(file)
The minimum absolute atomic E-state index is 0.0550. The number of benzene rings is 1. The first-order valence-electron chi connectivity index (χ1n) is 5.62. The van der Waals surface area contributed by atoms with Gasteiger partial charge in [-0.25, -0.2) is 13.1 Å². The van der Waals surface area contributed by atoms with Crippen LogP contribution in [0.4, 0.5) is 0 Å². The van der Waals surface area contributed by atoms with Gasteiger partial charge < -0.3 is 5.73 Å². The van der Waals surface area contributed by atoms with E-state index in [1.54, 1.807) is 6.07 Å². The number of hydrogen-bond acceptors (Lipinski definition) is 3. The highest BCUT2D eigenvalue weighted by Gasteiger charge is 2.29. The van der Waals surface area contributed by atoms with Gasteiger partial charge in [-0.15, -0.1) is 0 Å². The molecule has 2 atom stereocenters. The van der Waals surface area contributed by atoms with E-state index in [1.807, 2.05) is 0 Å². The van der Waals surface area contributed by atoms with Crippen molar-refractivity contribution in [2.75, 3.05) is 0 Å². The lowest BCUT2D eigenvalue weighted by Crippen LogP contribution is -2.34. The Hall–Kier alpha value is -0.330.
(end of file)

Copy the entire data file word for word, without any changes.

The minimum absolute atomic E-state index is 0.0550. The number of benzene rings is 1. The first-order valence-electron chi connectivity index (χ1n) is 5.62. The van der Waals surface area contributed by atoms with Gasteiger partial charge in [-0.25, -0.2) is 13.1 Å². The van der Waals surface area contributed by atoms with Crippen LogP contribution in [0.4, 0.5) is 0 Å². The van der Waals surface area contributed by atoms with Gasteiger partial charge < -0.3 is 5.73 Å². The van der Waals surface area contributed by atoms with E-state index in [1.54, 1.807) is 6.07 Å². The number of hydrogen-bond acceptors (Lipinski definition) is 3. The highest BCUT2D eigenvalue weighted by Gasteiger charge is 2.29. The van der Waals surface area contributed by atoms with Gasteiger partial charge in [-0.15, -0.1) is 0 Å². The molecule has 2 atom stereocenters. The van der Waals surface area contributed by atoms with E-state index in [1.807, 2.05) is 0 Å². The van der Waals surface area contributed by atoms with Crippen molar-refractivity contribution in [2.75, 3.05) is 0 Å². The lowest BCUT2D eigenvalue weighted by Crippen LogP contribution is -2.34. The Hall–Kier alpha value is -0.330.